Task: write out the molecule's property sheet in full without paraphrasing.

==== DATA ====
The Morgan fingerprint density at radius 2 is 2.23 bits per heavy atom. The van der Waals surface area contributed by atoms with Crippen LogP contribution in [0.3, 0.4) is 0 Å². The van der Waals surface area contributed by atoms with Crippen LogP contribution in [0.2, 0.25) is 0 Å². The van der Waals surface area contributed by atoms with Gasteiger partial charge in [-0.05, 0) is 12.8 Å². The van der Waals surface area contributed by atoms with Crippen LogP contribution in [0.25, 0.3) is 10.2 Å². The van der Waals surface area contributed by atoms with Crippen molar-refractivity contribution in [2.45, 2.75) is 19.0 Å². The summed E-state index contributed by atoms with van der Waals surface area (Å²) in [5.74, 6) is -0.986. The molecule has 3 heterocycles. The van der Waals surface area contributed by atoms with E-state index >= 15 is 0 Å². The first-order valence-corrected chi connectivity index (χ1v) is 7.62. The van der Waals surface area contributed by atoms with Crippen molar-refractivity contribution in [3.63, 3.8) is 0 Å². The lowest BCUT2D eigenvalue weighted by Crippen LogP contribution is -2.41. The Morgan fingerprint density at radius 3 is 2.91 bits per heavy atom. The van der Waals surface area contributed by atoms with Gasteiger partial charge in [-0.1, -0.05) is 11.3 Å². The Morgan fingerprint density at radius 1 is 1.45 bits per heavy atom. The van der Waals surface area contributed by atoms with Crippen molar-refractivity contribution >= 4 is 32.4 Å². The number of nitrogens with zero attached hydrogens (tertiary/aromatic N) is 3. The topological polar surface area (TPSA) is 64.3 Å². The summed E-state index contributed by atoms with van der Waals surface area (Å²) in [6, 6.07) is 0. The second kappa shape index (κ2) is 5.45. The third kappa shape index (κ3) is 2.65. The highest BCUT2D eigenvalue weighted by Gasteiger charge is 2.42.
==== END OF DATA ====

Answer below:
The Morgan fingerprint density at radius 2 is 2.23 bits per heavy atom. The van der Waals surface area contributed by atoms with Crippen LogP contribution in [0.3, 0.4) is 0 Å². The van der Waals surface area contributed by atoms with Crippen LogP contribution in [0.2, 0.25) is 0 Å². The van der Waals surface area contributed by atoms with Gasteiger partial charge in [-0.05, 0) is 12.8 Å². The van der Waals surface area contributed by atoms with Crippen LogP contribution in [0.25, 0.3) is 10.2 Å². The van der Waals surface area contributed by atoms with Crippen molar-refractivity contribution in [2.45, 2.75) is 19.0 Å². The summed E-state index contributed by atoms with van der Waals surface area (Å²) in [5.74, 6) is -0.986. The molecule has 3 heterocycles. The van der Waals surface area contributed by atoms with E-state index >= 15 is 0 Å². The first-order valence-corrected chi connectivity index (χ1v) is 7.62. The van der Waals surface area contributed by atoms with Crippen molar-refractivity contribution in [3.63, 3.8) is 0 Å². The lowest BCUT2D eigenvalue weighted by Crippen LogP contribution is -2.41. The Morgan fingerprint density at radius 3 is 2.91 bits per heavy atom. The van der Waals surface area contributed by atoms with Gasteiger partial charge in [-0.1, -0.05) is 11.3 Å². The Morgan fingerprint density at radius 1 is 1.45 bits per heavy atom. The van der Waals surface area contributed by atoms with Crippen molar-refractivity contribution >= 4 is 32.4 Å². The number of nitrogens with zero attached hydrogens (tertiary/aromatic N) is 3. The topological polar surface area (TPSA) is 64.3 Å². The summed E-state index contributed by atoms with van der Waals surface area (Å²) in [6, 6.07) is 0. The second kappa shape index (κ2) is 5.45. The third kappa shape index (κ3) is 2.65. The highest BCUT2D eigenvalue weighted by Gasteiger charge is 2.42.